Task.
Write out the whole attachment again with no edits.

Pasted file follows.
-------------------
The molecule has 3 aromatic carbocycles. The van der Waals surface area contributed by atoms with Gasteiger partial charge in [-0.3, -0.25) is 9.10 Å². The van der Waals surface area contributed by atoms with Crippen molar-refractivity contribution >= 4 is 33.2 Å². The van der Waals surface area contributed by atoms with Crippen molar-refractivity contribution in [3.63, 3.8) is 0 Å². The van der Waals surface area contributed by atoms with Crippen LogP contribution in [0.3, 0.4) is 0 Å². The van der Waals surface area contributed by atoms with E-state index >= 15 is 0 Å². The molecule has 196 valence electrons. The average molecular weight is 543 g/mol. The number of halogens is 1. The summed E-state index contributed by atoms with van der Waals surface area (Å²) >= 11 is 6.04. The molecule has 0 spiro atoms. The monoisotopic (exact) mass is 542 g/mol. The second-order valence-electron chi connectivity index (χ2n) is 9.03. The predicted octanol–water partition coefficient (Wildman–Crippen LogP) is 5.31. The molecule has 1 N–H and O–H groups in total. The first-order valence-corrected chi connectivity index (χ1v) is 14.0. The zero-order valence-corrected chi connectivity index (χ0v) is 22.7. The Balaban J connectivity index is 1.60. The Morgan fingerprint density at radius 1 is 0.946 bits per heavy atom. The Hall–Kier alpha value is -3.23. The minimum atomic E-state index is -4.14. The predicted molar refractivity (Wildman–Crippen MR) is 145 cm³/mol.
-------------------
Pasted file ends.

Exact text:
The molecule has 3 aromatic carbocycles. The van der Waals surface area contributed by atoms with Gasteiger partial charge in [-0.3, -0.25) is 9.10 Å². The van der Waals surface area contributed by atoms with Crippen molar-refractivity contribution >= 4 is 33.2 Å². The van der Waals surface area contributed by atoms with Crippen molar-refractivity contribution in [3.63, 3.8) is 0 Å². The van der Waals surface area contributed by atoms with Crippen LogP contribution in [0.3, 0.4) is 0 Å². The van der Waals surface area contributed by atoms with E-state index >= 15 is 0 Å². The molecule has 196 valence electrons. The average molecular weight is 543 g/mol. The number of halogens is 1. The summed E-state index contributed by atoms with van der Waals surface area (Å²) >= 11 is 6.04. The molecule has 0 spiro atoms. The monoisotopic (exact) mass is 542 g/mol. The second-order valence-electron chi connectivity index (χ2n) is 9.03. The predicted octanol–water partition coefficient (Wildman–Crippen LogP) is 5.31. The molecule has 1 N–H and O–H groups in total. The first-order valence-corrected chi connectivity index (χ1v) is 14.0. The zero-order valence-corrected chi connectivity index (χ0v) is 22.7. The Balaban J connectivity index is 1.60. The Morgan fingerprint density at radius 1 is 0.946 bits per heavy atom. The Hall–Kier alpha value is -3.23. The minimum atomic E-state index is -4.14. The predicted molar refractivity (Wildman–Crippen MR) is 145 cm³/mol.